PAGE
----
Coupled partitioned fluid-motion solver in modelling the response of marine structures
Chow, Jeng Hei
Date of Issue2017
School of Mechanical and Aerospace Engineering
This thesis presents an improvement to traditional methods in resolving the six degree of freedom rigid body motion of floating structures under realistic waves. The popular approach to the problem involves coupling depth-integrated Boussinesq waves equations with the panel method for the solution. The method compromises on the details close to the structure and phenomenon such as water-on-deck and slamming are out of the scope for those solvers. In the current study, a strongly coupled partitioned six degree of freedom rigid body motion solver was developed by coupling the Navier-Stokes Volume of Fluid solver with a motion solver within its corrector loops. The implicit method to solve the rigid body motion is based on Adams-Bashforth-Moulten predictor-corrector steps, an improvement over the Euler and the Leapfrog schemes for fast convergence. To ensure a balance between stability and fast convergence, Aitkens dynamic under-relaxation has been implemented on the accelerations. Results showed great stability and around 70% – 80% reduction in simulation times in a direct comparison. The final version of the solver can be set to run the fluid-motion iterative loops until convergence has been achieved for the pressure and velocities of the fluid and accelerations of the motion. The solver was eventually validated with an experimental design floating wind turbine setup on a tension leg platform. After tuning of the unknown variables, decay tests performed on the system with the coupled solver resulted in accurate estimations of the natural frequencies and damping ratios. Together with a modified restrain system to model the tendons, the regular and focused waves simulations of the floating system were found to be well-predicted. The current study also aims to match the functionality of the coupled Boussinesq-panel method, thus an improved wave generation boundary condition based on previous work was implemented in OpenFOAM® to receive wave data from a pre-ran Boussinesq waves solver. The additional cubic interpolation of wave data onto the numerical wave generation paddles helped preserve the accuracy of the transfer, especially for directional waves. The transfer was validated with both a uni-directional wave flume and also diffraction cases.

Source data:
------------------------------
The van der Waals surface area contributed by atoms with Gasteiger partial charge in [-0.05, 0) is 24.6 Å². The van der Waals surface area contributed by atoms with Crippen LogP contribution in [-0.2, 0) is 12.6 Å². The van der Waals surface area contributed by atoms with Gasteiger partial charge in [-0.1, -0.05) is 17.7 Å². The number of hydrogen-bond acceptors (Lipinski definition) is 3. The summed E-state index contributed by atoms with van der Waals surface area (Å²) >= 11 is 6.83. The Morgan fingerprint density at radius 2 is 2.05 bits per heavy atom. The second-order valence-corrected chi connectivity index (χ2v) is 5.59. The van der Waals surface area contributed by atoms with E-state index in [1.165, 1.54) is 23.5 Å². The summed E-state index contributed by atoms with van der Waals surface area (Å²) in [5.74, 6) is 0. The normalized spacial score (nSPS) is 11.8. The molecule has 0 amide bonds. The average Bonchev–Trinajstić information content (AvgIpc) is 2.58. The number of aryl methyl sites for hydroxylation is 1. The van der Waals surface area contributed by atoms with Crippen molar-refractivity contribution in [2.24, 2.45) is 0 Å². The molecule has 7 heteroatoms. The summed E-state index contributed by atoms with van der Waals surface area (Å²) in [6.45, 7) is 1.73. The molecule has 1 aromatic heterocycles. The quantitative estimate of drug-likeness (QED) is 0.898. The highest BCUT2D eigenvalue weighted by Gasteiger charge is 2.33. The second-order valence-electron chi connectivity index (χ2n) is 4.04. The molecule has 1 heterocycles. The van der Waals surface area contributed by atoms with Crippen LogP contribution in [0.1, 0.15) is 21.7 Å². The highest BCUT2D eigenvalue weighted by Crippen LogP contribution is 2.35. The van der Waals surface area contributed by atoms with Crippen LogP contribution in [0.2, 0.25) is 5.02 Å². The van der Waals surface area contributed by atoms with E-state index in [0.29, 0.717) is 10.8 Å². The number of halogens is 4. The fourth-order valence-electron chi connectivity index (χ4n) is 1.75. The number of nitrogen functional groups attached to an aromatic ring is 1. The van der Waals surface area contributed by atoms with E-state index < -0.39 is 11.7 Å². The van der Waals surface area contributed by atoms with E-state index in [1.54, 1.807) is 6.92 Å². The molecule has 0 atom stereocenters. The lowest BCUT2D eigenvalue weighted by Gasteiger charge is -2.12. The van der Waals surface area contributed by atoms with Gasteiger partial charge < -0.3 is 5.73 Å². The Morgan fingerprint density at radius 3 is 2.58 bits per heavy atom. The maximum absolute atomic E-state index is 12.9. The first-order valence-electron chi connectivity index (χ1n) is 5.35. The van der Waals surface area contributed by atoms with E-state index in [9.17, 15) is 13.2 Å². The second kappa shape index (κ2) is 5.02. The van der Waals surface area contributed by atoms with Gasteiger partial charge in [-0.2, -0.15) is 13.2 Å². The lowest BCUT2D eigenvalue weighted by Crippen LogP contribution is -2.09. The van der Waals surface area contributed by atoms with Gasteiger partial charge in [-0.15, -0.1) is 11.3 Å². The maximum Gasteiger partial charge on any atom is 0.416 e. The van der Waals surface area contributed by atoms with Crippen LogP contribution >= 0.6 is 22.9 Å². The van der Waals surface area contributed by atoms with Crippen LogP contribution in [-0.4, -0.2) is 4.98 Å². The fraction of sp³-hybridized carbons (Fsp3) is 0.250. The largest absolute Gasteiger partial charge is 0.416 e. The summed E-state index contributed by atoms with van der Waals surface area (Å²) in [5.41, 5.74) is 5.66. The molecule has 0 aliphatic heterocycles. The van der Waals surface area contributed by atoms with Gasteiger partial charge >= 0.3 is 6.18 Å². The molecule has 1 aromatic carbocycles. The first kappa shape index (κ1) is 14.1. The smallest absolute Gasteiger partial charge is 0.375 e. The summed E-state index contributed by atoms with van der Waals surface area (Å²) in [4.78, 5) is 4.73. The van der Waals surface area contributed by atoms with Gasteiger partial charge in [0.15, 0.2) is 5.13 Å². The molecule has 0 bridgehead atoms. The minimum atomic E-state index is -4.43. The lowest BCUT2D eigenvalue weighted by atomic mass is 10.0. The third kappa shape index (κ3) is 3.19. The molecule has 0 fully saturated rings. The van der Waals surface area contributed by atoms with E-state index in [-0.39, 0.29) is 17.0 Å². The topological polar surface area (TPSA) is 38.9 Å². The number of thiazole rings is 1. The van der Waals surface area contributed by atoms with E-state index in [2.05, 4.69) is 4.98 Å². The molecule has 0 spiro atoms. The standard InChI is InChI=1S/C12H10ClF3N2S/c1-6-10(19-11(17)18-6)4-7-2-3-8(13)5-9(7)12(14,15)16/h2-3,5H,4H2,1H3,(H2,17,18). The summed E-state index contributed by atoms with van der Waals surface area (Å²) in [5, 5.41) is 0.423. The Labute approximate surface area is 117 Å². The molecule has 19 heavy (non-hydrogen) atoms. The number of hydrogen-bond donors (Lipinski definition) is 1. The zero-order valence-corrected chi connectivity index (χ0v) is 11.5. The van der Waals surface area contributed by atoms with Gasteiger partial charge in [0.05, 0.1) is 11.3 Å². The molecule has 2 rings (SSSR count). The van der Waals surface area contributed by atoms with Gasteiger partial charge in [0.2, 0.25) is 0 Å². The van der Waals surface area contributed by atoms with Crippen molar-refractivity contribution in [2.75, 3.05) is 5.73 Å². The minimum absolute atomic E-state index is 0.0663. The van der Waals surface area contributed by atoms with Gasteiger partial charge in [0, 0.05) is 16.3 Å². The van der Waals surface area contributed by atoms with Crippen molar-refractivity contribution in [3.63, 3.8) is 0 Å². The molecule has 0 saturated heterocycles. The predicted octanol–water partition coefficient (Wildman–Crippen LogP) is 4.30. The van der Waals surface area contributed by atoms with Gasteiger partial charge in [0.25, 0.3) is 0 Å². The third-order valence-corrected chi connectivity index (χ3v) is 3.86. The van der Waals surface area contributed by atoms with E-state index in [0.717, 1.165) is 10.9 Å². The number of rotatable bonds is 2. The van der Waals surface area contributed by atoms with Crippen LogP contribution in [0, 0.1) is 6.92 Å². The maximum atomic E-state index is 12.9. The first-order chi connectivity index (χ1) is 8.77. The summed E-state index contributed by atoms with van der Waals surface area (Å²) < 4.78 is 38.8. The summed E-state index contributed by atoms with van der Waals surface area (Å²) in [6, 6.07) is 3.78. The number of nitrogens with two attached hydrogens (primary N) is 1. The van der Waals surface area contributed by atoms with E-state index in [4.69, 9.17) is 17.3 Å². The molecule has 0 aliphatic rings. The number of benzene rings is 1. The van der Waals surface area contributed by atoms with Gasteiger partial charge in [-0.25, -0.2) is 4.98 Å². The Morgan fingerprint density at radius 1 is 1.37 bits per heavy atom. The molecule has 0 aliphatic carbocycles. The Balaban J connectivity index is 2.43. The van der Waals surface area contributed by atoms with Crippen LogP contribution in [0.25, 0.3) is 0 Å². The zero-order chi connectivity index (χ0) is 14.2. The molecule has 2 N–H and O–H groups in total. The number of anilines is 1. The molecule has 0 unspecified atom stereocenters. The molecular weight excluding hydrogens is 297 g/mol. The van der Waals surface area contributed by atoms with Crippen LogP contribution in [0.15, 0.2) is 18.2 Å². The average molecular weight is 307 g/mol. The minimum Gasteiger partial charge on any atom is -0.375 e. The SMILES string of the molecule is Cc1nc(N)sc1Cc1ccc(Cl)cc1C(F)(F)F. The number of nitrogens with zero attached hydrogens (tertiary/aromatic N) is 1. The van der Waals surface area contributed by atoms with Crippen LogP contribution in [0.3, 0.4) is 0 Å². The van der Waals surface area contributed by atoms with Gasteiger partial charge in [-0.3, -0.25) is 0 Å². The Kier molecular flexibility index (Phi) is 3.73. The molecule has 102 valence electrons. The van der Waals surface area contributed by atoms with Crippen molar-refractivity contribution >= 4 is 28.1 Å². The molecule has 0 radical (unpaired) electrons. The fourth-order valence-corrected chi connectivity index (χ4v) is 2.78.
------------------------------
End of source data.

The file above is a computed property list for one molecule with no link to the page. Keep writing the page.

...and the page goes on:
DRNTU::Engineering::Mathematics and analysis::Simulations